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+ Heb. contrile of spirit.
Hos. 13. 3.
The privileges of the righteous.
PSALMS. David prayeth for his own safety. b Job 36.7. 15 • The eyes of the Lord are 2 Take hold of shield and buckler, 1 Pet. 3. 12. upon the righteous, and his ears are and stand up for mine help. open unto their cry.
3 Draw out also the spear, and 16 The face of the Lord is against stop the way against them that persethem that do evil, to cut off the re- cute me: say unto my soul, I am thy membrance of them from the earth. salvation.
17 The righteous cry, and the 4 a Let them be confounded and a Ps. 40. 14. LORD heareth, and delivereth them put to shame that seek after my out of all their troubles.
soul: let them be turned back and + Heb. to the 18 The Lord is nigh tunto them / brought to confusion that devise my heart. that are of a broken heart; and saveth hurt.
+ such as be of a contrite spirit. 1 5 Let them be as chaff before b Job 21. 18.
19 Many are the afflictions of the the wind: and let the angel of the Isai. 29. 5. righteous : but the LORD delivereth LORD chase them. him out of them all.
6 Let their way be + dark and + Heb. dark20 He keepeth all his bones: not slippery : and let the angel of the slipperiness. one of them is broken.
LORD persecute them. 21 Evil shall slay the wicked: and 7 For without cause have they hid 1 OT, shall be they that hate the righteous || shall for me their net in a pit, which withbe desolate.
out cause they have digged for my 22 The Lord redeemeth the soul soul. of his servants: and none of them | 8 Let destruction come upon him that trust in him shall be desolate. tat unawares; and let his net that he + Heb. which PSALM XXXV.
hath hid catch himself: into that very not of. I David prayeth for his own safety, and his
destruction let him fall.
10 All my bones shall say, LORD,
I them that strive with me: fight est the poor from him that is too
21.— shall be desolate.] This should be rendered with the like imprecations, which may seem strange and the Chaldee Paraphrase, “ shall be condemned to die." severe, it must be considered, 1. That they did not proGreen, Rosenmüller.
ceed from any passionate or revengeful spirit in David This Psalm is among the noblest and most edifying : towards his enemies; from which how free he was, apDavid here teaches us, both by his instructions and ex-pears not only from his own words here, ver. 12--14, ample, that when God grants us any favour, we should but from the whole course of his life, and the frequent not only thank Him for it, but invite other men to praise instances mentioned in his history of his meek and merHim with us; that the Lord never fails to hear and ciful carriage to his enemies when they were in his deliver those who call upon him in their distress; that power. These imprecations, therefore, proceeded from His eyes are always over the righteous, whom, if ex | his zeal for God, and for piety and justice; to which posed to many misfortunes, He delivers at the last; they showed themselves to be constant and implacable whereas He sets His face against the wicked for their adversaries : and by the direction of the prophetical destruction. Ostervald.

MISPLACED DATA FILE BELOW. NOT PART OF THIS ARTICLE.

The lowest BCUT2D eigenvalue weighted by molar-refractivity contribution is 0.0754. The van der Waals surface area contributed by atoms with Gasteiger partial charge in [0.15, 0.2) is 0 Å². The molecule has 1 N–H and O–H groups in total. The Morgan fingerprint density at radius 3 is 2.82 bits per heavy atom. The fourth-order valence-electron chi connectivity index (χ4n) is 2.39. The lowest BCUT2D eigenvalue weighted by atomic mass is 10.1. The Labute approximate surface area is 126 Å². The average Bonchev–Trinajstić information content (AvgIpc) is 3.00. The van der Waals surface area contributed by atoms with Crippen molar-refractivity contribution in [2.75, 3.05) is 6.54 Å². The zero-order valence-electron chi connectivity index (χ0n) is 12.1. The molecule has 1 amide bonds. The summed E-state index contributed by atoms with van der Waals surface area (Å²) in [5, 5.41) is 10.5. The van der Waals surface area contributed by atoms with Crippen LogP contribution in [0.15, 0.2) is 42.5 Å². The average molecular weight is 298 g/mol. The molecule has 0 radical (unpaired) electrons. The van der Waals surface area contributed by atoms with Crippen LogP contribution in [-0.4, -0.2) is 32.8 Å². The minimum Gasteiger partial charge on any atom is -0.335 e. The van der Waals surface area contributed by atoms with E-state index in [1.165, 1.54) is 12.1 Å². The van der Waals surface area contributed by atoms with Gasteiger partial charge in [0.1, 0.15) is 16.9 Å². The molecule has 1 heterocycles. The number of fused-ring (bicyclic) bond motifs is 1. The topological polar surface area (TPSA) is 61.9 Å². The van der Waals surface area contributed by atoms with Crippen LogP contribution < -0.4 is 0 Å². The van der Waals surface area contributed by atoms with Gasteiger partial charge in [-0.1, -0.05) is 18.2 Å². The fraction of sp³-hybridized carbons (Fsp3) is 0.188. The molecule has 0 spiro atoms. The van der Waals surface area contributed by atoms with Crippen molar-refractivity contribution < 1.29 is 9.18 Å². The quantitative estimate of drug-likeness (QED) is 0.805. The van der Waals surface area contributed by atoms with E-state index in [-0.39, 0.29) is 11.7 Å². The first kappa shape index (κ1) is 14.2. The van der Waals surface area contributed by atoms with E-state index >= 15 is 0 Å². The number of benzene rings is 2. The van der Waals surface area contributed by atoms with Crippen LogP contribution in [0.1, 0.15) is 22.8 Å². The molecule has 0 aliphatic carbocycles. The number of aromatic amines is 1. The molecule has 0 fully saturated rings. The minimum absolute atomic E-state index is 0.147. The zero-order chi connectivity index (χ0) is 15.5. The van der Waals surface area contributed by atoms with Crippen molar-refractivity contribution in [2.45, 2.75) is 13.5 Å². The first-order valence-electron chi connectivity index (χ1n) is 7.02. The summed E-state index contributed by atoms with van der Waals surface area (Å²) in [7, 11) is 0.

Spirit of God, wherewith he was endued; which Spirit He who seeketh the Lord shall find Him; and he who did exactly know the condition of his enemies; and that hath found Him can want nothing. Faith, hope, charity, those, against whom they were levelled, were hardened temperance, purity, patience, and contentment, are the and incurable. 2. That they contain nothing but a true riches; and the lack of them the poverty most to prayer to God, that He would accomplish his own be dreaded. Moreover, God is never wanting to pro- threatenings, and execute His own law of retaliation, of vide for His servants, what He seeth needful and best“ eye for eye, and tooth for tooth;" and so bring upon in matters temporal. Bp. Horne.
them the evils which they designed against him. Which
also was of great and good use, both to glorify God's Psalm XXXV. This Psalm, from the contents of it, ljustice, and to warn and reform other sinners by the seems to have been composed by David when he was terrour of their example. 3. That they may be taken persecuted by Saul, and falsely accused by Doeg, and only for predictions. Poole. See the note on Psalm others of his enemies; from whom he begs of God for v. io. • deliverance. Edwards. This Psalm, though in some 6. Let their way be dark &c.) So that none of them measure applicable to David, the author of it, is more may be able to escape on account of the darkness and strictly so to Jesus. See John xv. 25. Dimock. slipperiness of their way: but that all of them may be
Ver. 2.-- shield and buckler,] The word, here rendered easily overthrown by the pursuing angel. Rosenmüller. “shield,” seems to denote the lesser kind of shield; and 7. - in a pit,] See the note on Psalm vii. 15. that translated “ buckler," the great shield. Edwards. 10. All my bones shall say,] By this figure David
4. Let them be confounded &c.] Concerning this and means to declare, that he would praise God with all the
+ Heb. depriving.
friend, as a brother to me
and his enemies' confusion.
PSALMS. "He moveth God to do him right. the needy from him that spoileth | 20 For they speak not peace : but him ?